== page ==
Cancellation has become so frequent that there’s a tendency to note the latest example perfunctorily and move on, hoping you’re not the next victim.
Last week’s termination of Professor Sandra Sellers of Georgetown Law School bears more than a perfunctory mention. In what she thought was a private conversation with a fellow faculty member after a virtual class, Sellers said, after discussing the performance of a black student in her mediation class:
You know what? I hate to say this, I end up having this angst every semester, that a lot of my lower ones are blacks. It happens almost every semester, and it’s like oh, come on. You know, we get some really good ones but there also are usually some of them that are just plain at the bottom.
Unbeknownst to the professors, the conversation was still being recorded and was uploaded, along with the rest of the class, into a digital database with the appropriately dystopian name Panopto. A few weeks later, the Georgetown Black Law Students Association became aware of the conversation and immediately began calling for Professor Sellers’s head. BLSA claimed:
These racist statements reveal not only Sellers’ beliefs about black students in her classes, but also how her racist thoughts have translated to racist actions. Professor Sellers’ bias has impacted the grades of black students in her classes historically, in her own words.
That, to put it conservatively, is a heckuva lot to glean from Sellers’ statements. Nonetheless, Georgetown fired Professor Sellers, put the other professor on leave, and engaged in the customary ritual abasement to try to get this to go away.
Of course, there’s one question that’s almost never asked (at least publicly) after one of these incidents: What if the statement accurately describes relative black student performance?
Universities and law schools guard information about the comparative qualifications of admittees from different racial groups more tenaciously than the military guards nuclear launch codes. Absent state disclosure laws (for public universities) or legal action, not one college will release this information. We can, however, get a fair idea of whether there are appreciable differences in academic qualifications among different racial groups by looking at historical information about Georgetown’s practices, as well as those of other schools.
Althea Nagai of the Center for Equal Opportunity has spent years studying racial disparities in undergraduate and law-school admissions. She’s studied law-school admissions at the University of Oklahoma, University of Wisconsin, University of Nebraska, University of Utah, University of Arizona, Arizona State University, and University of Michigan. Every single one of these law schools admitted black applicants who were significantly less academically qualified than white applicants. Dr. Nagai found:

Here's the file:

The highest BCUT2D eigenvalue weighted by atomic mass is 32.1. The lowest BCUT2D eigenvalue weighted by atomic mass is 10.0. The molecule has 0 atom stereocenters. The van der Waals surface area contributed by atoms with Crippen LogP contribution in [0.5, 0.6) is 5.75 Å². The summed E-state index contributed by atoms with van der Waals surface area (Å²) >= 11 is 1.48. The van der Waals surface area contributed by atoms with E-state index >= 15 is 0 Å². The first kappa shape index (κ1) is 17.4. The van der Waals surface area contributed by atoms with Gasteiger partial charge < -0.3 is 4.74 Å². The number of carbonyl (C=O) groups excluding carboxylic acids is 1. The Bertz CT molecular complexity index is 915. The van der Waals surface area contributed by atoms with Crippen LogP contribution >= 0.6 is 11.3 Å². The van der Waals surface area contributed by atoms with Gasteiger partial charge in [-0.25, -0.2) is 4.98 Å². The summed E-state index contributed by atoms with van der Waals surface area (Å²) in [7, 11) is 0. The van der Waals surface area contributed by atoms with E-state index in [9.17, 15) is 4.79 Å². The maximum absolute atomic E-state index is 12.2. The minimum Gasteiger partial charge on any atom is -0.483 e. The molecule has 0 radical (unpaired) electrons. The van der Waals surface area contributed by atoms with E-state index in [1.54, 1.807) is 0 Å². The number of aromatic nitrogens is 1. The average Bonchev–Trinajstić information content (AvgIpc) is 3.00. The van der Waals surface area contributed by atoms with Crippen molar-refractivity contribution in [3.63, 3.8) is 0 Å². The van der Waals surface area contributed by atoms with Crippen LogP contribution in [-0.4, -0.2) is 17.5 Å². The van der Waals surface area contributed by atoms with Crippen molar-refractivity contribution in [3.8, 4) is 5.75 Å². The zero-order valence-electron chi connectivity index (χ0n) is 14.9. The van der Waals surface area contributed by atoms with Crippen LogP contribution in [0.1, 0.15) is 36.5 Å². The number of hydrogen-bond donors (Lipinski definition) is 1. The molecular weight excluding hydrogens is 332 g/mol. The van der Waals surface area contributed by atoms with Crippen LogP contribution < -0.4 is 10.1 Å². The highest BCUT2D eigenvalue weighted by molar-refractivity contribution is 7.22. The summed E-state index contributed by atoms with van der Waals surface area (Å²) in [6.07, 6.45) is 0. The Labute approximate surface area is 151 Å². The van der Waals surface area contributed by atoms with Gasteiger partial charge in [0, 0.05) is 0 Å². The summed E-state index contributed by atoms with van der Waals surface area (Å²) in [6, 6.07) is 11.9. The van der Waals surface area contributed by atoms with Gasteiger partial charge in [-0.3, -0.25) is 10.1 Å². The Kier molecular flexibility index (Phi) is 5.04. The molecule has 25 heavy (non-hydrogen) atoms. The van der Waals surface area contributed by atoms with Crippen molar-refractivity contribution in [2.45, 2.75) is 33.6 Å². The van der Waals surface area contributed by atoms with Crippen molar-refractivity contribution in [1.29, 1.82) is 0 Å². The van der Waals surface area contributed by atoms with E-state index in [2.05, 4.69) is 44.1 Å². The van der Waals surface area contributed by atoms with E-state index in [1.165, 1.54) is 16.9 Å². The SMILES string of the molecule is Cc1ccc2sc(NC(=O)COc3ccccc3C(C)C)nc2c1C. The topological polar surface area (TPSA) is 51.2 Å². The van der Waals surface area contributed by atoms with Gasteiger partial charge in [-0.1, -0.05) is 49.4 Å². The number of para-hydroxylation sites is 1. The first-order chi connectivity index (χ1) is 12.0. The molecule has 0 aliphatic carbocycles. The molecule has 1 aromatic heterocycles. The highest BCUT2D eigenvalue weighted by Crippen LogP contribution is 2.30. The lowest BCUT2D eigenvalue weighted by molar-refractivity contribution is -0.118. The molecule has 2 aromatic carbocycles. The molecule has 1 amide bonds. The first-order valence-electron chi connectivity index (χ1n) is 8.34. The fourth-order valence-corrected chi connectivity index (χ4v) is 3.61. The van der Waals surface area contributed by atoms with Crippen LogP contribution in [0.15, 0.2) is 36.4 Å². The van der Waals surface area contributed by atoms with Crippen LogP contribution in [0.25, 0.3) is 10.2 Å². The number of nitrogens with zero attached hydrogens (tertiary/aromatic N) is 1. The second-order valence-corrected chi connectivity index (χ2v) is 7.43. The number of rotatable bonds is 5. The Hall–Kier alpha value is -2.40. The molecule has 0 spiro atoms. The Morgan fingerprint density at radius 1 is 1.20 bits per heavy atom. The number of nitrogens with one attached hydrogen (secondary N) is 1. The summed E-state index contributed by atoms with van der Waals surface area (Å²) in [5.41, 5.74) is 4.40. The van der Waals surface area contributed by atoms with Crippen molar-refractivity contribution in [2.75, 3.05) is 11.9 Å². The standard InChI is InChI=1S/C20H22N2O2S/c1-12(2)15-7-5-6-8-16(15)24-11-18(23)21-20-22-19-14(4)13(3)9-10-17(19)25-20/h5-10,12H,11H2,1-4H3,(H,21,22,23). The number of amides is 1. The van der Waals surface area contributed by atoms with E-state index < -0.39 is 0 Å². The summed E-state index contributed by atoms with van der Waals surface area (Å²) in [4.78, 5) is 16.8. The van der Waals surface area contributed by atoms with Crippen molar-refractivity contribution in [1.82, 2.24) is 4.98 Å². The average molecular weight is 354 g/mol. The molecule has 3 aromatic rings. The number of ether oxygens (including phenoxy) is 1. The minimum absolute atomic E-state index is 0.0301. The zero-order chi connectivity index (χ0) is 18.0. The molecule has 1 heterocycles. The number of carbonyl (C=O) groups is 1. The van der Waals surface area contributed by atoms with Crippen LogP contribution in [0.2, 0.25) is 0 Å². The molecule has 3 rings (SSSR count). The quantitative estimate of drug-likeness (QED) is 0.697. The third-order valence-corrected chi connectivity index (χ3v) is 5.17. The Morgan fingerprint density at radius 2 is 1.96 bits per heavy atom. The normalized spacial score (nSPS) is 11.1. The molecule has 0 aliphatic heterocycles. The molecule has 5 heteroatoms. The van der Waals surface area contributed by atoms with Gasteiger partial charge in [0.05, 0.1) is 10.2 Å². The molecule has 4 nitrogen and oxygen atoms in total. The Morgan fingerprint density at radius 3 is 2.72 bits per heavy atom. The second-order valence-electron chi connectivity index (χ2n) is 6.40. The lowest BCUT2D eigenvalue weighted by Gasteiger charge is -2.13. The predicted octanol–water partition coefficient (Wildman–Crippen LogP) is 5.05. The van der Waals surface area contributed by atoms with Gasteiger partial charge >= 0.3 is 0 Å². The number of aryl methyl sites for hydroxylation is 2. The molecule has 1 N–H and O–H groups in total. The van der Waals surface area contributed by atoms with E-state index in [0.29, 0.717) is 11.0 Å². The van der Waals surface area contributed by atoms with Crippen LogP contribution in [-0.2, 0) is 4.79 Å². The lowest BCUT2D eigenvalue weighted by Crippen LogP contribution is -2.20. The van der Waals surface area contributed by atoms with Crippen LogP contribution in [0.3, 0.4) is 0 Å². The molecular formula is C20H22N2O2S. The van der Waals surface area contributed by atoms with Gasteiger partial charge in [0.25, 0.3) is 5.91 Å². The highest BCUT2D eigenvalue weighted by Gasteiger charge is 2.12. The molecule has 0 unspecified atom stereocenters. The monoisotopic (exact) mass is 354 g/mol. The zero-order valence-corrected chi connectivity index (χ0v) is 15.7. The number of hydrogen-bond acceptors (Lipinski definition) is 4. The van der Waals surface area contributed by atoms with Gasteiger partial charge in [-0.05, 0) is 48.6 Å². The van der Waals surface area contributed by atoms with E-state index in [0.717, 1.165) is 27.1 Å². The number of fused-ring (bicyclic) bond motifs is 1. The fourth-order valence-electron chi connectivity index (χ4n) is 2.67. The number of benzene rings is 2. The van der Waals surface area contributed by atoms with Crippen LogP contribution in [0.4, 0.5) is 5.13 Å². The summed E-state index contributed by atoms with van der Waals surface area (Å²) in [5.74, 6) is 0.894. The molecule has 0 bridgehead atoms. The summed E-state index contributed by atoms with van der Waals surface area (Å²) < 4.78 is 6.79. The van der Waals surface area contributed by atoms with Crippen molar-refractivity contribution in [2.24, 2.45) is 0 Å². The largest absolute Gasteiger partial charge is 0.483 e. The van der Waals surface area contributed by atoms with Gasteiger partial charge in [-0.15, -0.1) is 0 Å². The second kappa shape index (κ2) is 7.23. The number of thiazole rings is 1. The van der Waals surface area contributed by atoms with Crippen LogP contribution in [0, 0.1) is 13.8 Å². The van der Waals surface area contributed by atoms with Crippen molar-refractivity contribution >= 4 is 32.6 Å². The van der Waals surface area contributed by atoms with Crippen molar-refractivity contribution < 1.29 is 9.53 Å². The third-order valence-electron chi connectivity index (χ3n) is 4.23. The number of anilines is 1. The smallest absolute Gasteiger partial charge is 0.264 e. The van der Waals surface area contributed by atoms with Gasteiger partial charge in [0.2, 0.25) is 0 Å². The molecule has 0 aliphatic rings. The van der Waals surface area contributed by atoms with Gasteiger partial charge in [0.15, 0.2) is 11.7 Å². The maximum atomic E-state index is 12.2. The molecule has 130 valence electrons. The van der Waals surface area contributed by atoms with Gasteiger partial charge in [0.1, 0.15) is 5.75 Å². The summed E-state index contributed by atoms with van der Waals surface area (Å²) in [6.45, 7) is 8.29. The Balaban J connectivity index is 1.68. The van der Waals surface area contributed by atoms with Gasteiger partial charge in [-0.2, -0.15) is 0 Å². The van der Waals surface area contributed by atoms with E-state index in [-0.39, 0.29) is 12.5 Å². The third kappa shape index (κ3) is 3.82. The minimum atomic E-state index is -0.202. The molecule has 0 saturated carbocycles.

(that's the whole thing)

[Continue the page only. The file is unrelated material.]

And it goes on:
In all 15 cases, the median LSATs of white admittees were greater than the medians of black admittees. The largest differences were found at Nebraska in 2006 (a 12-point difference), Wisconsin in 2006 (11 points), and Nebraska in 2007 (10 points). The smallest gap in median LSAT scores between white and black admittees was at Arizona State in 2007 (5 points).
In all 15 cases, the college GPAs of white admittees were greater than those of black admittees. Here too the largest black-white difference was found at Nebraska in 2006 (a 0.6-point difference), followed by Arizona in 2006 and Arizona State (0.5 of a point). The smallest difference was at Arizona in 2005 (a 0.1-point difference).
There’s no reason to think that Georgetown Law is immune from giving racial preferences to black applicants. For one thing, we know that they were giving preferences to black students as far back as the late 1980s. As my colleague Gail Heriot recounts in her upcoming book, A Dubious Expediency, a Georgetown law student working in the admissions office found evidence in 1991 that there were stark disparities in the academic credentials of admitted black and white students (and no, the white students weren’t the ones getting preference). Then, as now, a firestorm erupted at the school and spread to the nation’s elite media institutions when the evidence was disclosed. Some truths are just too inconvenient to acknowledge.
Why do racial preferences in admission matter to the case of Professor Sellers? Because, quite simply, if a student is admitted with lower academic qualifications than his classmates, he’s likely to continue to perform at a lower level than his classmates in law school. Students rarely “catch up” to their better-prepared classmates. Rather, as Rick Sander and Stuart Taylor detail in their book, Mismatch, these students are likely to fall further behind. When members of one racial group are mostly admitted with a racial preference, they start out in the lower part of the class, and they’re likely to stay there. That circumstance then is used as evidence of “systemic racism,” justifying even more preferences. And the cycle repeats.
Increasingly, the expression of facts — not just opinions — that offend elite sensibilities are being weaponized against us. Truth is no longer a defense.